William Rivers Pitt: A Day in the Life
A Day in the Life
By William Rivers Pitt
t r u t h o u t | Perspective
Monday 10 July 2006
Upon reading of the astonishing shooting incident in the al-Jihad neighborhood of Baghdad yesterday, I sat down and attempted to imagine, simply, what it must be like to live in that city these days. I tried to imagine what it must be like to be surrounded by constant violence, escalating cycles of revenge, and a total absence of government control.
Pretend you live in Iraq. The day starts, as it usually does, with you wondering what will happen because of the bombings and killings the day before. Several members of a Shiite family were mowed down by gunmen in the Dora neighborhood of Baghdad yesterday, and three others were shot to death in an ice cream shop. A Sunni cleric was shot to death yesterday, and several people died when a Baghdad mosque was bombed. Four children were killed by mortars in the capital. Outside Baghdad, three US Marines died when their convoy was bombed in al-Anbar.
You hear about all this - Shiites killing Sunnis, Sunnis killing Shiites, the mosque getting bombed and the Marines getting killed - and you know what you knew the day before, and the day before that: someone, somewhere is going to try to exact revenge today for the mayhem of yesterday. It could be Shiite revenge, Sunni revenge or American revenge, but the arc always arrives at the same spot. Someone is going to die today, and you hope it isn't you.
You attempt to go about your business, but that is hardly a simple task. Every neighborhood you pass through is barricaded and patrolled by "neighborhood governments" who are armed to the teeth and murderously distrustful of outsiders. Kidnappings happen all the time. Islamic fundamentalists, once a rarity in Iraq, now patrol the streets doling out punishment to anyone deemed to be dressed improperly.
If your errand is to get some gasoline, you'll be in line for the rest of the day and into tomorrow. If you're looking for food, your chore is equally daunting. Fresh food is hard to come by, and not a good idea generally. Electricity is off for hours at a time, turning your refrigerator into a useless hotbox, and anything you buy will spoil quickly in the stifling heat.
There is no true government outside the so-called "Green Zone" set up by the Americans. Beyond the concrete barricades and hard-eyed soldiers, it is a free-for-all. As you walk, you catch a snippet of the American president bragging about Iraqi democracy on someone's radio, and you laugh to yourself at the absurdity. You laugh quietly, however, and not for long. You don't want to draw any attention to yourself.
You turn the corner into the al-Jihad neighborhood of western Baghdad and head for a vegetable stand a friend told you was good. Before you can get there, you see three cars drive up and stop. Out of the cars pile several black-clad men toting assault rifles, and you dive for cover, and you watch.
The guns erupt and people begin to drop. The gunmen begin kicking in doors and dragging people out into the street, where they are riddled and left to bleed out. You see several people hanged by improvised nooses, and you see others held down and tortured to death with power drills. From one kicked-in apartment door you hear horrifying screams and the sound of a hammer pounding, and you realize that someone inside is being pegged to a wall.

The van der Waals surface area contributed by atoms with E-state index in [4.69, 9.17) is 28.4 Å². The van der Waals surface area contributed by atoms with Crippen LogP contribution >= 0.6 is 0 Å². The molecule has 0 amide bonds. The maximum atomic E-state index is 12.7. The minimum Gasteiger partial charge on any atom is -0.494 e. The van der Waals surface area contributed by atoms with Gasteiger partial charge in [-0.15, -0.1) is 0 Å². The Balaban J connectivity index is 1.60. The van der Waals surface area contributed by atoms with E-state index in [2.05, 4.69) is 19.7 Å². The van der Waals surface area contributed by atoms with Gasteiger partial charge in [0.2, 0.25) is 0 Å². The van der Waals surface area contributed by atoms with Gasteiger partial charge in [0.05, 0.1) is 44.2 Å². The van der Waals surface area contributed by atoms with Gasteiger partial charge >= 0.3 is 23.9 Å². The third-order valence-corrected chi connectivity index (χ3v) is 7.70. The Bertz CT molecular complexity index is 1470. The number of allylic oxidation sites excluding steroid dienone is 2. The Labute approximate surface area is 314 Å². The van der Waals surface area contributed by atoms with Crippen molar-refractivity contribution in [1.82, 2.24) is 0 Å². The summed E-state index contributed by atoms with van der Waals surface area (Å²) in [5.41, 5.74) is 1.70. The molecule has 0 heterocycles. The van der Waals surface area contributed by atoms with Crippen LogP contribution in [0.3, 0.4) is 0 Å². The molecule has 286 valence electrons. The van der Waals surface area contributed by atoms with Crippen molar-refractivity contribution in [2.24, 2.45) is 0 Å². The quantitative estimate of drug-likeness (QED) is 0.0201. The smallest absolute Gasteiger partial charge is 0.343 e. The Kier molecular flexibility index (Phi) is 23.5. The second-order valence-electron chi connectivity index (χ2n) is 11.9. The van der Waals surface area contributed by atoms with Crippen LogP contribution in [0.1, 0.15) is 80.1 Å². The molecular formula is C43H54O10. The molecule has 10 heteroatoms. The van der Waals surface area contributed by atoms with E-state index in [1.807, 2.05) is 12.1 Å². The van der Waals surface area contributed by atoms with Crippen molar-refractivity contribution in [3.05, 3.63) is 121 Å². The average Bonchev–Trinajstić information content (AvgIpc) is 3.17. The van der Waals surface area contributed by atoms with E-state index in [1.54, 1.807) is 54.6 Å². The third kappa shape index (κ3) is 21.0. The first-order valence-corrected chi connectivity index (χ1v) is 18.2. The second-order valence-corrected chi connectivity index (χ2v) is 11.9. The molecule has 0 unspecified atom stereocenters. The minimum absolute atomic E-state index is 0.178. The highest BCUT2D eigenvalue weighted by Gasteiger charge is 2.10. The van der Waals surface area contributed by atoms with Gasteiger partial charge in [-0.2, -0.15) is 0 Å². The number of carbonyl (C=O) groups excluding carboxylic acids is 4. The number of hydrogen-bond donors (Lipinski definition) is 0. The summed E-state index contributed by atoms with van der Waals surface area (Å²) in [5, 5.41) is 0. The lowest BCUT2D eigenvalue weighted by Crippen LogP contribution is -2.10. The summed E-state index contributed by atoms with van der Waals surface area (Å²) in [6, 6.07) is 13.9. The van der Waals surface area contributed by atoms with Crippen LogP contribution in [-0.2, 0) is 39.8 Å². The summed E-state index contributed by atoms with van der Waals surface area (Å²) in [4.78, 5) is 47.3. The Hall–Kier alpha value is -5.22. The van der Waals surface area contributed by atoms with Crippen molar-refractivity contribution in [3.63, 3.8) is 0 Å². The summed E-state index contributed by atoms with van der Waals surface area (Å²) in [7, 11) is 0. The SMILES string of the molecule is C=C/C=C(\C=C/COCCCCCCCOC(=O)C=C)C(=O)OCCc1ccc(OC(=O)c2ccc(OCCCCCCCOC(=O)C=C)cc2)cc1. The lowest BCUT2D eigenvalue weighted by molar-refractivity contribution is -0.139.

Before you turn to flee, you recognize the shooters as members of the Shiite militia they call the Mahdi Army, which is controlled by powerful cleric Moqtada al-Sadr. Mahdi fighters means the ones dying are Sunnis. You count more than fifty bodies on the ground before you duck behind some cars and sprint around a corner. The vegetables can wait.
On your way back home, you hear a distant boom. When you get back to the relative safety of your own neighborhood government-guarded apartment, you hear that two car bombs went off at a Shiite mosque not too far away. You do a little mental calculus: The Shiites gunned down yesterday means the Sunnis who died today paid for that carnage, and the Shiite mosque bombing today means the Sunnis outraged by the massacre in al-Jihad reached out to touch someone.
The electricity comes on for a little while that night, and you tune in to an Al Jazeera news broadcast. You hear the Iraq deputy prime minister for security affairs, Salam al-Zawbae, accuse the defense and interior ministries within his own government of helping the militias organize and carry out the attacks. "Interior and defense ministries are infiltrated," says Zawbae, "and there are officials who lead brigades who are involved in this. What is happening now is an ugly slaughter."
The power abruptly cuts off again and the television screen goes blank. You sit in the dark and think about Bush's happy comments on Iraqi democracy, the words you heard on that radio before the shooting started. Politicians loyal to Moqtada al-Sadr control more than thirty seats on the so-called Iraqi parliament, making any attacks against the Mahdi Army a ready excuse to explode the government. The civil war playing out in the streets is also being fought by those supposedly elected to lead Iraq out of chaos.
You hand-roll a cigarette made of black market tobacco, and you sit in the dark, and you try to guess who will die tomorrow. You hope, as always, that it isn't you.
William Rivers Pitt is a New York Times and internationally
bestselling author of two books: War on Iraq: What Team Bush Doesn't Want
You to Know and The Greatest Sedition Is